52Books: The Dragon Factory by Jonathan Maberry

Last year saw the debut of Jonathan Maberry’s Joe Ledger series with the outstanding techno-thriller Patient Zero. This was one of my favorite books of 2009 as Maberry introduced readers to a mash-up of fast action thriller, hard science hooks and global terrorism all culminating in Joe Ledger kicking some serious zombie terrorist butt.

The Dragon Factory throws Joe Ledger and Department of Military Sciences (DMS) back into fray again, and this time the trouble isn’t only external. In a coerced move the Vice President, President Pro Tem, sends the NSA after DMS to lock them down and gain access to their super computer MindReader.

This is externally motivated by a pair celebrity geneticist, the nearly perfect Jakoby Twins. Their goal is to mine genetic research from competing companies and labs to fill in gaps in their own research, developing designer creatures.

The attack on Joe Ledger and DMS and the attempted acquisition of information by the Jakoby Twins become confluent to the larger plot dealing with Cyrus Jakoby, father of the famed Jakoby Twins, who in bent on continuing the work of the Nazi scientist Josef Mengele and the purification of the human race.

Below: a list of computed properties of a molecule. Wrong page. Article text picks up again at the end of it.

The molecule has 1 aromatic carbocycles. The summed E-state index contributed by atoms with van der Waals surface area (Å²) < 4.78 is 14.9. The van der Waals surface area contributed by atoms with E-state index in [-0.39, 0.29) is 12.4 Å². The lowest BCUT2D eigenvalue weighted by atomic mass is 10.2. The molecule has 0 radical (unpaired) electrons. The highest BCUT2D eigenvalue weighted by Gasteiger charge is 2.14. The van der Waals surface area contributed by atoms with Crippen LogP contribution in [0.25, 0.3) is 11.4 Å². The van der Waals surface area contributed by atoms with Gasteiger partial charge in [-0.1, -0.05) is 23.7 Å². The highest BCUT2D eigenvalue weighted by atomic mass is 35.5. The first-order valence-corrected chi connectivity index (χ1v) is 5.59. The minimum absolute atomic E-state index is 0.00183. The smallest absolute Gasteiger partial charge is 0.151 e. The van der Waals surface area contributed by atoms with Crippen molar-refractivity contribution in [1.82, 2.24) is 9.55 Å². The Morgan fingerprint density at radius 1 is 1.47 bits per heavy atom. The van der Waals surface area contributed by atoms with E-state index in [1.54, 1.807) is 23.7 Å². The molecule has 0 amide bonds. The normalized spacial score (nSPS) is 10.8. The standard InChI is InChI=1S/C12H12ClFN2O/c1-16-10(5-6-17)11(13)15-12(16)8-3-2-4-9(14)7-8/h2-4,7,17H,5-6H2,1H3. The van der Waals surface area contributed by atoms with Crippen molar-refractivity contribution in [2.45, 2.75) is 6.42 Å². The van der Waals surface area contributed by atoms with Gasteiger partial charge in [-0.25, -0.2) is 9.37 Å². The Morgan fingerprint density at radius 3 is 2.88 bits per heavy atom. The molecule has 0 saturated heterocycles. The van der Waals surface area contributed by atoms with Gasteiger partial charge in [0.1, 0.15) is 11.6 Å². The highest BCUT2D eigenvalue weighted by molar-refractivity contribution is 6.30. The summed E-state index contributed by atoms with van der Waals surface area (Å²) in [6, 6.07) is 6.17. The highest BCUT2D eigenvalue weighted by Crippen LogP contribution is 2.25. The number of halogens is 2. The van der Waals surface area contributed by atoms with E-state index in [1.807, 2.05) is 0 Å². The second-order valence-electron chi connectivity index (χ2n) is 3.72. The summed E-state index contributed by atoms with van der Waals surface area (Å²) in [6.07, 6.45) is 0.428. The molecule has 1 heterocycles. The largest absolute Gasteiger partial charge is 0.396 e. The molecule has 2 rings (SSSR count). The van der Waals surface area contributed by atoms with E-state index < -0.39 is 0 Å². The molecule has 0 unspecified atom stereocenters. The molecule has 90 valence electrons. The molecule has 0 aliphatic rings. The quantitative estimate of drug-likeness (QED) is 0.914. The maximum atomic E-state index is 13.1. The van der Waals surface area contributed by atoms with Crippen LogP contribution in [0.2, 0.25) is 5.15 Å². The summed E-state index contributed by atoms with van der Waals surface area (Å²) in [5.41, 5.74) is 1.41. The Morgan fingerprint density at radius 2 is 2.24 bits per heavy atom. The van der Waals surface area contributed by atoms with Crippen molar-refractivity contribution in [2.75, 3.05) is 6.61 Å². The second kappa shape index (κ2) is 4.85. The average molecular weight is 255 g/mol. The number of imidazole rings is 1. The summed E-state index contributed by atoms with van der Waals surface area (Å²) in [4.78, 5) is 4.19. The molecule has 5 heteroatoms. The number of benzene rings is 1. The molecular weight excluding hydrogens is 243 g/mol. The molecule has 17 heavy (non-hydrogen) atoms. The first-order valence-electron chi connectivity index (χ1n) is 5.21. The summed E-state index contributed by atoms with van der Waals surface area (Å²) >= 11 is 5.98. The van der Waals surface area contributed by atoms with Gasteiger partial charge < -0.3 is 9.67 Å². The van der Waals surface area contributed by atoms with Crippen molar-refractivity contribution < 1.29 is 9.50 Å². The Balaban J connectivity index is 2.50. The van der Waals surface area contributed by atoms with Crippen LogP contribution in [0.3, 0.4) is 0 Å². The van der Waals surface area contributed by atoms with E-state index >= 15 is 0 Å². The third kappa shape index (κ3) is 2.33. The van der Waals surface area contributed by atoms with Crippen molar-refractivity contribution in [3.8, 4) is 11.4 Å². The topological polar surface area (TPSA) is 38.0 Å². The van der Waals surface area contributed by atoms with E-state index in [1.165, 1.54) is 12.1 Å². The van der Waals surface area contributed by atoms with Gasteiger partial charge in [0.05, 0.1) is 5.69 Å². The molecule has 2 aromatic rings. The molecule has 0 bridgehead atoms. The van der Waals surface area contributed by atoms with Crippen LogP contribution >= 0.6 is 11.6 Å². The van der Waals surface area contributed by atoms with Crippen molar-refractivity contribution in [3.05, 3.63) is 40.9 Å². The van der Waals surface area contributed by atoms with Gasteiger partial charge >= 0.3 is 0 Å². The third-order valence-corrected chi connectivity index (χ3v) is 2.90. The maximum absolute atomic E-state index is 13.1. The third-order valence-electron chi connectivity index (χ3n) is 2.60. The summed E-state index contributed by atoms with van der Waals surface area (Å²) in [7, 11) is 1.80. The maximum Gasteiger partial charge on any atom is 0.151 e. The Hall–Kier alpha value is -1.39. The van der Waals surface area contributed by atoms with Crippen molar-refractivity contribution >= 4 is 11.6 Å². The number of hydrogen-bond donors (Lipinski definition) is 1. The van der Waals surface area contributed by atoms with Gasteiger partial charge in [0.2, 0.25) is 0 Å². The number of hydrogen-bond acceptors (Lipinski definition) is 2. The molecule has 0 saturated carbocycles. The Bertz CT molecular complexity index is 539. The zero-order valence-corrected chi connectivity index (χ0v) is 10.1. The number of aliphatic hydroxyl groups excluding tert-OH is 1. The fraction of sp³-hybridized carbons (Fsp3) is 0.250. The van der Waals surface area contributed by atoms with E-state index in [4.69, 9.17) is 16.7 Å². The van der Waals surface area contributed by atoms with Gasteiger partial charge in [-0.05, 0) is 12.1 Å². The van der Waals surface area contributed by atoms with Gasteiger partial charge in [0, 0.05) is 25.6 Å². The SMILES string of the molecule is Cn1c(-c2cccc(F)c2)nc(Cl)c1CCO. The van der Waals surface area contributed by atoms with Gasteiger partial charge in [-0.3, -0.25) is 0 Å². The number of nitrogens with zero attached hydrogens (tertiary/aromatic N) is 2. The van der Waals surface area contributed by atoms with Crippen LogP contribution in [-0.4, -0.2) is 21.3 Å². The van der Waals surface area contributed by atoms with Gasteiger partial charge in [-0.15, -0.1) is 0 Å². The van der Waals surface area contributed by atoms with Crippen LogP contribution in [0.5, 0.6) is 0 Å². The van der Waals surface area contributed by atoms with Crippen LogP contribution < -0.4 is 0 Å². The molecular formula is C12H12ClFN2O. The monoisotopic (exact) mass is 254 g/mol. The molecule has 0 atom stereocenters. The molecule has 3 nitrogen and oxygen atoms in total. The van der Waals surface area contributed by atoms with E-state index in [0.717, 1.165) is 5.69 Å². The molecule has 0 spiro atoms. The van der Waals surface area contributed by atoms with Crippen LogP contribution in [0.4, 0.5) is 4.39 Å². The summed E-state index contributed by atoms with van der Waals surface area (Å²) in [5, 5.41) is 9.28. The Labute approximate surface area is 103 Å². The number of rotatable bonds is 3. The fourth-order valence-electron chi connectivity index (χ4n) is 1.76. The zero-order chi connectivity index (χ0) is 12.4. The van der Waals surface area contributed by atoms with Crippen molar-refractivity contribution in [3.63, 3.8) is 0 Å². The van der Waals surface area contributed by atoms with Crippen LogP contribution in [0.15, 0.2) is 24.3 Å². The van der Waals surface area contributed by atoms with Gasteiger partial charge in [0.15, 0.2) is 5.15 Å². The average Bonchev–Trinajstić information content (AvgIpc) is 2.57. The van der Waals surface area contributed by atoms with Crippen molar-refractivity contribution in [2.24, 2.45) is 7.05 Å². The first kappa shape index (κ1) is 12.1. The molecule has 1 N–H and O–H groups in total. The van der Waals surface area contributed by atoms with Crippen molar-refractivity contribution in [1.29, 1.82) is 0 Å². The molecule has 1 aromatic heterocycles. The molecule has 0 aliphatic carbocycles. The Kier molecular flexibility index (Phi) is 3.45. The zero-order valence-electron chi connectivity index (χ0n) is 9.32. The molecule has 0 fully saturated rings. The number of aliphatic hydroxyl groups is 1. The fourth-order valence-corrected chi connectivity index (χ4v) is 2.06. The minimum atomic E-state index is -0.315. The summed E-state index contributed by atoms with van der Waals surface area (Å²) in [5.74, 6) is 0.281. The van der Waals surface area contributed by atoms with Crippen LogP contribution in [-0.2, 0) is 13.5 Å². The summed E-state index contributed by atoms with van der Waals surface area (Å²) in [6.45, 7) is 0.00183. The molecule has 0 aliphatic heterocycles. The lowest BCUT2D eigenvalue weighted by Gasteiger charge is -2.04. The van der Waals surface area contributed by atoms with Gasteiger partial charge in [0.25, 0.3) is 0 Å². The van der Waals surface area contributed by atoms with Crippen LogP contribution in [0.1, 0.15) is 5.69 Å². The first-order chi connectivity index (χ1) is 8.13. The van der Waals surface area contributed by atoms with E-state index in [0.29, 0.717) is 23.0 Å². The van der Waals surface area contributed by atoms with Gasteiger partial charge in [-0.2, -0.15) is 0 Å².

Cloning, genetic manipulation, genocide, para-military hit squads and all the Joe Ledger you can handle culminate in the final confrontation at the Jakoby Twin’s The Dragon Factory.

The Dragon Factory is a solid follow up to Patient Zero, with great adrenaline pumped action and a reminder that Science is scary but no match for Joe Ledger and the Department of Military Science.

Fans of the book may have something to be excited about. ABC has put a fast track development on Department Zero based on Jonathan Maberry’s Joe Ledger series. Read more about it over at Deadline.

Learn more about Jonathan Maberry and his work over at his Big, Scary Blog.

For the jumbled masses keeping track. I read The Dragon Factory the week of March 8, 2010 and started writing this review (at least a version of it) March 15, 2010.  As an aside, not taking away from the well written book, I wasn’t happy at the end. With a certain event.

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